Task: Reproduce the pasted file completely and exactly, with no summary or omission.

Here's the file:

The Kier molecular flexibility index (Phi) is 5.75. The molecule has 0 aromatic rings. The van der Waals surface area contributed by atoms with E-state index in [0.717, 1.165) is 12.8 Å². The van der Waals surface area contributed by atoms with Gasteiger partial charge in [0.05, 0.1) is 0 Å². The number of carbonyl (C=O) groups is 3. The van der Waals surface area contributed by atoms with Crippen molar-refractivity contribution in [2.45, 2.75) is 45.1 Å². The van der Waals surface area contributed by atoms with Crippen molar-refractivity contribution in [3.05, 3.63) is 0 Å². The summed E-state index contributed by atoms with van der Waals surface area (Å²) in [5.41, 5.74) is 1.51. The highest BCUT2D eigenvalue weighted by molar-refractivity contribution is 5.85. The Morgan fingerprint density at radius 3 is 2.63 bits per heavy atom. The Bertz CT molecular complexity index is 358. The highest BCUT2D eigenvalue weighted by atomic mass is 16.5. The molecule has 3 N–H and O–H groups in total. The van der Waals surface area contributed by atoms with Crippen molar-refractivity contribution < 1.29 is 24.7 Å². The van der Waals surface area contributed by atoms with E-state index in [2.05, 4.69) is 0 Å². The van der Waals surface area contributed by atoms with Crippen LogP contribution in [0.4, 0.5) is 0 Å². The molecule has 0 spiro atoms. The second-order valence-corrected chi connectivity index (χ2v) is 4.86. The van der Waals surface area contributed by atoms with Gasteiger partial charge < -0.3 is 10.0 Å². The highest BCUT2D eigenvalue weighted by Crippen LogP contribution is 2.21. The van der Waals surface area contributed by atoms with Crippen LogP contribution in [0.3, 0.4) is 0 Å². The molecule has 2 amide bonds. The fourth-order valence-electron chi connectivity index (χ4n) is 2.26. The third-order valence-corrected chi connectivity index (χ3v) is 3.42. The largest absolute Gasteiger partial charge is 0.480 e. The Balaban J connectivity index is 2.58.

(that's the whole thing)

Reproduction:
The Kier molecular flexibility index (Phi) is 5.75. The molecule has 0 aromatic rings. The van der Waals surface area contributed by atoms with E-state index in [0.717, 1.165) is 12.8 Å². The van der Waals surface area contributed by atoms with Gasteiger partial charge in [0.05, 0.1) is 0 Å². The number of carbonyl (C=O) groups is 3. The van der Waals surface area contributed by atoms with Crippen molar-refractivity contribution in [2.45, 2.75) is 45.1 Å². The van der Waals surface area contributed by atoms with Crippen molar-refractivity contribution in [3.05, 3.63) is 0 Å². The summed E-state index contributed by atoms with van der Waals surface area (Å²) in [5.41, 5.74) is 1.51. The highest BCUT2D eigenvalue weighted by molar-refractivity contribution is 5.85. The Morgan fingerprint density at radius 3 is 2.63 bits per heavy atom. The Bertz CT molecular complexity index is 358. The highest BCUT2D eigenvalue weighted by atomic mass is 16.5. The molecule has 3 N–H and O–H groups in total. The van der Waals surface area contributed by atoms with Crippen molar-refractivity contribution < 1.29 is 24.7 Å². The van der Waals surface area contributed by atoms with E-state index in [2.05, 4.69) is 0 Å². The van der Waals surface area contributed by atoms with Crippen LogP contribution in [0.4, 0.5) is 0 Å². The molecule has 0 spiro atoms. The second-order valence-corrected chi connectivity index (χ2v) is 4.86. The van der Waals surface area contributed by atoms with Gasteiger partial charge < -0.3 is 10.0 Å². The highest BCUT2D eigenvalue weighted by Crippen LogP contribution is 2.21. The van der Waals surface area contributed by atoms with Crippen LogP contribution in [0.3, 0.4) is 0 Å². The molecule has 2 amide bonds. The fourth-order valence-electron chi connectivity index (χ4n) is 2.26. The third-order valence-corrected chi connectivity index (χ3v) is 3.42. The largest absolute Gasteiger partial charge is 0.480 e. The Balaban J connectivity index is 2.58.